"Having long been possessed with an ardent desire to see the Distilleries of Scotland...", Alfred Barnard, 1885

"O Thou, my muse! guid auld Scotch drink", from Scotch Drink, by Robert Burns

Sunday, 8 August 2010

Littlemill Distillery (and the end of part 1)

Still buoyed by my earlier visit to Yoker, I headed west from Auchentoshan towards the small town of Bowling, once home to Littlemill Distillery. I wondered what I would encounter at my final stop of the day? Would I find something to inspire me as at Yoker, or, like Provanmill and others before, would there be nothing left to remind us that once there stood a distillery that exported as far as India and the Colonies?

Littlemill distillery was established in 1772 (Udo, p317) so was one of the oldest recognised distilleries in Scotland. Alas, after closing as recently as 1994 there was nothing left aside the name, once more enshrined on a road sign. The site of the main distillery buildings is now a modern apartment block, although they have restored and included two old distillery towers as part of the building.

Across the road, where the warehouses once stood, is now waste ground being readied for building. The crumbling walls of an old house still stand here, perhaps once the homely environment for a distillery manager, or perhaps the functional formality of an excise office, but now just a shell to be renovated or demolished. Do we know, or care anymore?

Wharves and wreck at Bowling
Bowling town is as quiet as the stills are now. Barnard describes “charming landscapes not unlike Richmond on Thames…and the Bowling Bay, with its wharves and shipping, giving life to the scene”. The charming landscapes are still there in the view across the Clyde to Erskine Park and the Kilpatrick Braes on the north side of town. The lively wharves and shipping are gone though, Bowling Bay now home only to an old wreck, the wharves silent and decaying, the Clyde flowing serenely past, empty.

Littlemill Place and Erskine Bridge
The railway station was there in Barnard’s time; the long sweep of the Erskine Bridge, bringing goods by van and truck, was not. The Forth and Clyde Canal, completed in 1790, has its Clyde end at Bowling Harbour. This great waterway across central Scotland was once a major transport route for goods and people. Port Dundas and Dundashill distilleries were also connected to the canal at the end of a channel running through northwest Glasgow. There too Barnard had described a scene of “great commercial activity”.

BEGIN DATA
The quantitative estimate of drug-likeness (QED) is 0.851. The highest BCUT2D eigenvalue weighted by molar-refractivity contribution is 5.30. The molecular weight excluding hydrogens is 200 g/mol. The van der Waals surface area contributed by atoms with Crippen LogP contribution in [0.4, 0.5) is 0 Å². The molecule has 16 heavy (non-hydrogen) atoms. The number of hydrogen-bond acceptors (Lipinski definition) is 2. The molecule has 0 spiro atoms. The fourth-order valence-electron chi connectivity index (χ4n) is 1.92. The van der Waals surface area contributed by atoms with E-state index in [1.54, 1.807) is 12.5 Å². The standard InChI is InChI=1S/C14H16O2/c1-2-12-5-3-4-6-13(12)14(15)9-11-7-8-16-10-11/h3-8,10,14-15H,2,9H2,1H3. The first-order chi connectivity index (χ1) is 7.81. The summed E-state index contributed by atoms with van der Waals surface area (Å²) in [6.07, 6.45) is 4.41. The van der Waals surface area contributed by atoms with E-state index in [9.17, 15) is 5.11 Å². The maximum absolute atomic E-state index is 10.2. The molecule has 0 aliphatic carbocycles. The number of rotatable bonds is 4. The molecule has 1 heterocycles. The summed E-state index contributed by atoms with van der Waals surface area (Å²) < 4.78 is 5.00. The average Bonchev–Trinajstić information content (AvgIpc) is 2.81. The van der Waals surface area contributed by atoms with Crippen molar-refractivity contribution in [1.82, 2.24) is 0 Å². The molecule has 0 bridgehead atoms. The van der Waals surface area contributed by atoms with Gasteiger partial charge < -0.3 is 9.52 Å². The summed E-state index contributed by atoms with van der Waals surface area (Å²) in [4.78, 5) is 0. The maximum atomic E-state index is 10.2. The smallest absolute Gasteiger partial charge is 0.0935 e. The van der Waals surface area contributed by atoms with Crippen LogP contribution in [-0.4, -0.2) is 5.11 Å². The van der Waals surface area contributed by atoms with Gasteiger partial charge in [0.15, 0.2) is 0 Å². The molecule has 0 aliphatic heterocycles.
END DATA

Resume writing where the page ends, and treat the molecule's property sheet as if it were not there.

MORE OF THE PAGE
All silent now. Where once the fires of kilns and boilers burned bright, fanned by the great winds of industrial change, now the last candles lit in memory flicker and die in the gentle breeze of a whispered ‘ah’, as the cork of an old favourite squeaks out from the neck of a bottle, memory of the contents flooding back to olfactory senses, knowing this can’t last forever.

Where has our great ‘water of life’ gone from this industrial heartland of Scotland? Eight distilleries into Barnard’s list and only one, Auchentoshan, remains in production to this day. A little despair creeps back into my heart. Where in the west of Scotland is the activity, the innovation, the noise of humanity, the support for communities, the wee drappie for four generations of skilled workers, from Coopers to Welders – what have we left to show for all this spirit, damn it!

Yes, there are high volume distilleries in the area - Strathclyde in the city and Loch Lomond in nearby Alexandria, neither there in Barnard’s time and all far larger outputs than even Port Dundas in the 1880s. Both, however, look soulless, producing mainly grain whisky for in-house blends and with no visitor facilities.

I will discuss these, and the more recently closed Dumbarton Distillery, in an upcoming post. For now my Glasgow tour has come to a close and I go on with heavy heart.

I will soon be visiting Campbeltown, once home to the highest concentration of distilleries on the planet, so that should cheer me up a bit, no?